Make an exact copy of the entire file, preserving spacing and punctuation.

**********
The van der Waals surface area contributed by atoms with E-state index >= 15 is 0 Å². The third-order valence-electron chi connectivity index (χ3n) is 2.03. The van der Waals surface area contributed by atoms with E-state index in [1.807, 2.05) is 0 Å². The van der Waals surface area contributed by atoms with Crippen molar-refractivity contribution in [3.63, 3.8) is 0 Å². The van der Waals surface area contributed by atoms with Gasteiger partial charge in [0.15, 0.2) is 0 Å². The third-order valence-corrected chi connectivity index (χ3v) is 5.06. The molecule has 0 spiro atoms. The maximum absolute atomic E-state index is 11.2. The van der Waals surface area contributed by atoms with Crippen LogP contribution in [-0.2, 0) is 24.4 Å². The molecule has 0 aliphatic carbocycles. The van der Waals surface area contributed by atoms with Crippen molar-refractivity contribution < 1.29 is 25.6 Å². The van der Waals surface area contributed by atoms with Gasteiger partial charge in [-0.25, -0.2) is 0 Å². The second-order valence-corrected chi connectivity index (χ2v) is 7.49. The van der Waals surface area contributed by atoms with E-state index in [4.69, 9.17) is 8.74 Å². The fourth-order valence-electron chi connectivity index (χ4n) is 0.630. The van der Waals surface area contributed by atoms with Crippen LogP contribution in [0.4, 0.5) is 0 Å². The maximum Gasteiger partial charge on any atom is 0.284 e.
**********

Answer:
The van der Waals surface area contributed by atoms with E-state index >= 15 is 0 Å². The third-order valence-electron chi connectivity index (χ3n) is 2.03. The van der Waals surface area contributed by atoms with E-state index in [1.807, 2.05) is 0 Å². The van der Waals surface area contributed by atoms with Crippen molar-refractivity contribution in [3.63, 3.8) is 0 Å². The van der Waals surface area contributed by atoms with Gasteiger partial charge in [0.15, 0.2) is 0 Å². The third-order valence-corrected chi connectivity index (χ3v) is 5.06. The molecule has 0 spiro atoms. The maximum absolute atomic E-state index is 11.2. The van der Waals surface area contributed by atoms with Crippen LogP contribution in [-0.2, 0) is 24.4 Å². The molecule has 0 aliphatic carbocycles. The van der Waals surface area contributed by atoms with Crippen molar-refractivity contribution < 1.29 is 25.6 Å². The van der Waals surface area contributed by atoms with Gasteiger partial charge in [-0.25, -0.2) is 0 Å². The second-order valence-corrected chi connectivity index (χ2v) is 7.49. The van der Waals surface area contributed by atoms with E-state index in [4.69, 9.17) is 8.74 Å². The fourth-order valence-electron chi connectivity index (χ4n) is 0.630. The van der Waals surface area contributed by atoms with Crippen LogP contribution in [0.4, 0.5) is 0 Å². The maximum Gasteiger partial charge on any atom is 0.284 e.